For the Right Process Data in the Control Room, Start with Reliable and Accurate Instrumentation

 There are many stages of information exchange that need to happen between a process and the control room in order to have an accurate process measurement. A good process measurement starts with good measurement instrumentation, and the importance of having reliable instrumentation is discussed in the article “Getting Stronger Process Readings”, published in Control Engineering. Although the article uses the example of pressure measurement, the same idea applies to broader measurement instrumentation: each element in the communication path must work correctly for successful process control and monitoring.  To use an excerpt that details this path nicely:

  • “The process fluid must have a path to reach the sensor
  • The pressure sensor must be deflected in a measurable way in proportion to the fluid pressure against atmosphere
  • An electrical element must convert the deflection into an analog signal
  • The transmitter must clean up the raw signal, scale it, and transmit it using a prescribed format, either analog or digital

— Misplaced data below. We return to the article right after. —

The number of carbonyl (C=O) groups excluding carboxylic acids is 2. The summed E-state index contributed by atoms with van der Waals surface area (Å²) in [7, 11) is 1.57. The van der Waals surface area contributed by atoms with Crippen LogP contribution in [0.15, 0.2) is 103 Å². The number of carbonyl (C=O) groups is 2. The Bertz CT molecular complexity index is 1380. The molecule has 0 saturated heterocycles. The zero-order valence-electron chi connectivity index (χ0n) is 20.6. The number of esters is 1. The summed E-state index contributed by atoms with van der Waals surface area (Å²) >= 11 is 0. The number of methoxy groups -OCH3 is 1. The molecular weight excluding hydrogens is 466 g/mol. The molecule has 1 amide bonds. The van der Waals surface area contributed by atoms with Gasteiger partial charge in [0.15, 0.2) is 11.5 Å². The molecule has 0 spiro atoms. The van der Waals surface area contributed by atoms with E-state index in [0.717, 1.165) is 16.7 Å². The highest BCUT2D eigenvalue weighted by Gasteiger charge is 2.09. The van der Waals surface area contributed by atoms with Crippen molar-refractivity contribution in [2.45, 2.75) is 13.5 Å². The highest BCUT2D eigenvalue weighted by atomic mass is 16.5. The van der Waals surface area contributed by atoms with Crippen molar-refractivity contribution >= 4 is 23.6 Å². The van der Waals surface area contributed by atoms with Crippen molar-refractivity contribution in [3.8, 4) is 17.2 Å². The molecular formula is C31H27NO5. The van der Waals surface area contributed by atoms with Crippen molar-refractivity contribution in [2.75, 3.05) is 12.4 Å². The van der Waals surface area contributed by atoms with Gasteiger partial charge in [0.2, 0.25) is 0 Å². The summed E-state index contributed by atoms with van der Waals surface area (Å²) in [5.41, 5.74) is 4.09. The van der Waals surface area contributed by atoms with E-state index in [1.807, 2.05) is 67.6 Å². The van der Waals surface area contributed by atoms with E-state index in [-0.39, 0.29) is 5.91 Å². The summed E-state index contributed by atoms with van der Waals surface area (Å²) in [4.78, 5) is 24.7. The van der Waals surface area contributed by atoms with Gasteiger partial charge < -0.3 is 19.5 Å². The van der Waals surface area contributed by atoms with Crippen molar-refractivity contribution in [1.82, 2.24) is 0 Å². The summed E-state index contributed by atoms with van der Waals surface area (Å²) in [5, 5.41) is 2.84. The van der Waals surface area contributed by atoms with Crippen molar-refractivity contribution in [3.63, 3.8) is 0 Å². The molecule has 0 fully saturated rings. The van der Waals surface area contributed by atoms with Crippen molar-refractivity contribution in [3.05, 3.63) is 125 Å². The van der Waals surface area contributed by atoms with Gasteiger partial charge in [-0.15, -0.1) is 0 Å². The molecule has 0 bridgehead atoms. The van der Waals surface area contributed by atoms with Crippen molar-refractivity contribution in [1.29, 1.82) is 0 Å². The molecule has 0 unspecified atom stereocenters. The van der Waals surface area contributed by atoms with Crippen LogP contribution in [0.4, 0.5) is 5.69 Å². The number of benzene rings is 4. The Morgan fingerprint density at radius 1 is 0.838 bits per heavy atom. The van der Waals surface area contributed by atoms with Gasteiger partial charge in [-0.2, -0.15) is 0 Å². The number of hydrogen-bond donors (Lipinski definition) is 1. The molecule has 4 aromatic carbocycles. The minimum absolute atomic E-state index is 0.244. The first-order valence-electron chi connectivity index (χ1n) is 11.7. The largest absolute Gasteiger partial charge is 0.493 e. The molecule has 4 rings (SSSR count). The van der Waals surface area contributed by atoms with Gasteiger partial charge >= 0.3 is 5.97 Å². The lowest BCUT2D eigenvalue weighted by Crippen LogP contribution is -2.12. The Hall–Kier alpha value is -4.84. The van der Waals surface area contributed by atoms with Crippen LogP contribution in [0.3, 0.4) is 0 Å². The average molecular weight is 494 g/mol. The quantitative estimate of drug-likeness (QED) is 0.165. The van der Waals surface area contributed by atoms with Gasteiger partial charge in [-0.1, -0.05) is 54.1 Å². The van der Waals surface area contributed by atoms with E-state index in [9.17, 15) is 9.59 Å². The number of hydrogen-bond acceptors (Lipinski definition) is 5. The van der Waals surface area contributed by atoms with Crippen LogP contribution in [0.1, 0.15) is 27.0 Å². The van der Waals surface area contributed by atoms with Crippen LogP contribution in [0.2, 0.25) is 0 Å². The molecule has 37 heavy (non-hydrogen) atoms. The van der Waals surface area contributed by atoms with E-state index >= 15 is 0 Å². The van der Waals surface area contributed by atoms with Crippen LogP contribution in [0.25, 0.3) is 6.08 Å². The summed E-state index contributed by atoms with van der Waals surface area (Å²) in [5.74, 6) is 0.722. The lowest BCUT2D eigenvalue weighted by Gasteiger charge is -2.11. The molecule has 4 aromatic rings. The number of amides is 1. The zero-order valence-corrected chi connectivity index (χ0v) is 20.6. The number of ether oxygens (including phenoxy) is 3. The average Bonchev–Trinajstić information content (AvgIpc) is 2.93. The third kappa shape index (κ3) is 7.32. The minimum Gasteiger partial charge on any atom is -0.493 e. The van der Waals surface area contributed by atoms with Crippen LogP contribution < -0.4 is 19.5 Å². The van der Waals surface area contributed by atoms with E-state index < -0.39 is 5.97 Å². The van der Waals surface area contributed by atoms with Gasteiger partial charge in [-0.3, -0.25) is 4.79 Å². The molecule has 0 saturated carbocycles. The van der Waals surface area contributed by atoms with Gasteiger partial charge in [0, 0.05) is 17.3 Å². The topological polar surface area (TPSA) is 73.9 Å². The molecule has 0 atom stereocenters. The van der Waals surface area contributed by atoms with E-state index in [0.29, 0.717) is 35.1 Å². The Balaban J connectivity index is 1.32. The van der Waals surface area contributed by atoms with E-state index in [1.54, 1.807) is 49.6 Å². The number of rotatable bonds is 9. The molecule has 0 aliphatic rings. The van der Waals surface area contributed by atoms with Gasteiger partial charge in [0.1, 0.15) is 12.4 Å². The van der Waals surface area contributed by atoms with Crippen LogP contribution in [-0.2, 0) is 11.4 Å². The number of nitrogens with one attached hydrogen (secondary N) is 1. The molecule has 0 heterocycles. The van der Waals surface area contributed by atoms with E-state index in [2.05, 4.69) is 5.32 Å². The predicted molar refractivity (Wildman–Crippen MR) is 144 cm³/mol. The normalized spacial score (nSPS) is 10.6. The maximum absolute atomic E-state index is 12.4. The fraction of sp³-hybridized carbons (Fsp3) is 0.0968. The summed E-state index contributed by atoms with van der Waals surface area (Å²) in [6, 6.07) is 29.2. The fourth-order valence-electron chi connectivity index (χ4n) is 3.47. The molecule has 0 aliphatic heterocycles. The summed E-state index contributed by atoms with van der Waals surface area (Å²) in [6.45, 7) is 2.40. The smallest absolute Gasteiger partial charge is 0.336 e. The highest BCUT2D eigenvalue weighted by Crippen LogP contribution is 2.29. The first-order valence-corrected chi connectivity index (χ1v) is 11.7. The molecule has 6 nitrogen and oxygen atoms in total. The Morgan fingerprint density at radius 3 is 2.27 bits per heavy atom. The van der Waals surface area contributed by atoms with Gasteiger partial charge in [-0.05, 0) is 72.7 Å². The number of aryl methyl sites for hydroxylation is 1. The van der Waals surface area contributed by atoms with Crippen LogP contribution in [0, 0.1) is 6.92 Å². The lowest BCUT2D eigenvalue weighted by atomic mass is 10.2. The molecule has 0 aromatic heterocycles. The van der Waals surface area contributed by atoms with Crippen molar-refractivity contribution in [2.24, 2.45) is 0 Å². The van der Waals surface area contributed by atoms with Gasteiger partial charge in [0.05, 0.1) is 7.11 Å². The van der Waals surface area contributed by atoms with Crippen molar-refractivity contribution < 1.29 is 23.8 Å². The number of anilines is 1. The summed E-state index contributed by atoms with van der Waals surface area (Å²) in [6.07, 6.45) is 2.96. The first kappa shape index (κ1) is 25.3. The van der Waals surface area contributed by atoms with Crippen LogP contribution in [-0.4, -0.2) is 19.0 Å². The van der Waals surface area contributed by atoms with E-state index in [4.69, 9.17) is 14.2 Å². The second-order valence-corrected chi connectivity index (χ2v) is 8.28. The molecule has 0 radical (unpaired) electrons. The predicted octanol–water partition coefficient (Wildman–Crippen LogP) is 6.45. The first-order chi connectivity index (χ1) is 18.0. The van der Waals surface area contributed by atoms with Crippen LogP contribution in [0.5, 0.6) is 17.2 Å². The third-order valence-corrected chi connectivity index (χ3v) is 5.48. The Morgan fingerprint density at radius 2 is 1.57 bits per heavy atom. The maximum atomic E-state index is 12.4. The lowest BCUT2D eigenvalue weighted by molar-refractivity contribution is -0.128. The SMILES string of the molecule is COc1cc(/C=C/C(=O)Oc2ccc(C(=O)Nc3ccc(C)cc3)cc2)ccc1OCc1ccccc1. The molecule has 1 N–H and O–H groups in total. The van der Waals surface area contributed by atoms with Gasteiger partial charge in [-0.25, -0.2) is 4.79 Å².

• Wires, or perhaps radio, must carry the signal to the input/output (I/O) card of the automation system
  • The automation system must convert the signal into appropriate engineering units for display and use the data in whatever equations it is performing for the larger control effort”

Interference anywhere in this chain can distort or inhibit the process measurement. However, modern technologies such as advanced diagnostics and WirelessHART are helping to ensure measurement accuracy. For example, the Plugged Impulse Line diagnostic can detect when a transmitter is no longer seeing true process values due to an obstruction in the line.  Wireless communication protocol can eliminate many of the problems with traditional wiring, but plants that haven’t made the transition to wireless can still take advantage of information provided by the Loop Integrity diagnostic to monitor for proper functioning. Even with these additional technologies, no matter how robust and sophisticated the communication pathway is, measurement data is only going to be as good as the source that captures it – the instrumentation.

You can read more here. What steps do you take to make sure you’re reliably getting the process data you need?